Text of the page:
California man allegedly threatens to shoot, bomb Merriam-Webster dictionary staff over gender definitions

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Merriam-Webster defines “Threat” as “an expression of intention to inflict evil, injury, or damage,” and that’s just what the feds accuse Jeremy David Hanson of doing when he allegedly said he would bomb the dictionary’s offices.

The 34-year-old Rossmoor, California, man was arrested Wednesday and charged with one count of interstate communication of threats to commit violence.

The feds say he sent threatening messages to Merriam-Webster, Inc., the Springfield-based publisher of the best-selling dictionary and popular website, in his alleged fury over the dictionary’s shifts in definitions of gender-related terms.

“I am going to shoot and bomb your offices for lying and creating fake definitions in order to pander to the tranny mafia. Boys aren’t girls, and girls aren’t boys,” Hanson allegedly sent to the dictionary’s “Contact Us” page on Oct. 8, according to a court affidavit. “The only good Marxist is a dead Marxist. I will assassinate your top editor. You sickening, vile tranny freaks.”

The company subsequently shut down their Springfield and New York offices for five business days, according to a court affidavit.

The threatening communications allegedly started six days earlier.

“It is absolutely sickening that Merriam-Webster now tells blatant lies and promotes anti-science propaganda. There is no such thing as ‘gender identity,’” Hanson allegedly commented under “Female” on Oct. 2, according to a court document. “The imbecile who wrote this entry should be hunted down and shot.”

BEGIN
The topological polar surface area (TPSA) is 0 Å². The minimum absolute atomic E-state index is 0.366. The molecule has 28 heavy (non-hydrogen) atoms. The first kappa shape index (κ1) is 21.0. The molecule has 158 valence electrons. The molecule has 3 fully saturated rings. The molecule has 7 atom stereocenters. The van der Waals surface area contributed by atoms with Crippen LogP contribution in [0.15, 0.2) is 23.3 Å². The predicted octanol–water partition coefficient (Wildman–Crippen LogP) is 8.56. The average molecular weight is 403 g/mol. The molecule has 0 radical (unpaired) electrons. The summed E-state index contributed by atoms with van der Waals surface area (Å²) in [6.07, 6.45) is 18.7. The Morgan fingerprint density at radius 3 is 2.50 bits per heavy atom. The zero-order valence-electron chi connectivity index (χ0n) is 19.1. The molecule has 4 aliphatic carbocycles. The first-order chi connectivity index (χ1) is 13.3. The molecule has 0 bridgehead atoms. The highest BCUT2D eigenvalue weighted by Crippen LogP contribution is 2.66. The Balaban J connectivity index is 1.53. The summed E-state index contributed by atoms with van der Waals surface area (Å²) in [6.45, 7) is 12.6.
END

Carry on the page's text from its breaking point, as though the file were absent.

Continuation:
He allegedly did the same for the entry on “Girl,” according to the court doc: “The moron who created this fake definition should be hunted down and shot.”

As of Saturday, the definition for “Female” includes “having a gender identity that is the opposite of male. The entry on “Girl” checked at the same time includes “a person whose gender identity is female.”

“Everyone has a right to express their opinion, but repeatedly threatening to kill people, as has been alleged, takes it to a new level,” said Joseph Bonavolonta, special agent in charge of the Boston FBI office, in a statement. “Threats to life are most certainly not protected speech and they cause real fear in victims.”

Hanson was released on a $25,000 appearance bond to the custody of his mother, who he was already living with, according to the minutes of his initial appearance Wednesday before Magistrate Judge John Early in the U.S. District Court for the Central District of California.

Early also ordered that Hanson submit to a mental health evaluation, wear a location monitoring bracelet, make no threatening communications and to have no access to any device that can access the internet.

In interviews with investigators summarized in court documents, his mother said that Hanson is autistic, suffers from obsessive-compulsive disorder and depression and is prone to “verbal hyperbole.” She added that his medications had recently changed.

“Hate-filled threats and intimidations have no place in our society,” said Massachusetts U.S. Attorney Rachael Rollins, in a statement. “We believe Hanson sent a multitude of anonymous threatening and despicable messages related to the LGBTQ community that were intended to evoke fear and division.”

He is also accused of sending threats to the San Francisco-based video game news outlet IGN, a writer at DC comics, various university professors, the U.K.-based Amnesty International and the Walt Disney company, among others.

Hanson is scheduled to appear before Magistrate Judge Katherine A. Robertson in federal court in Springfield on April 29.

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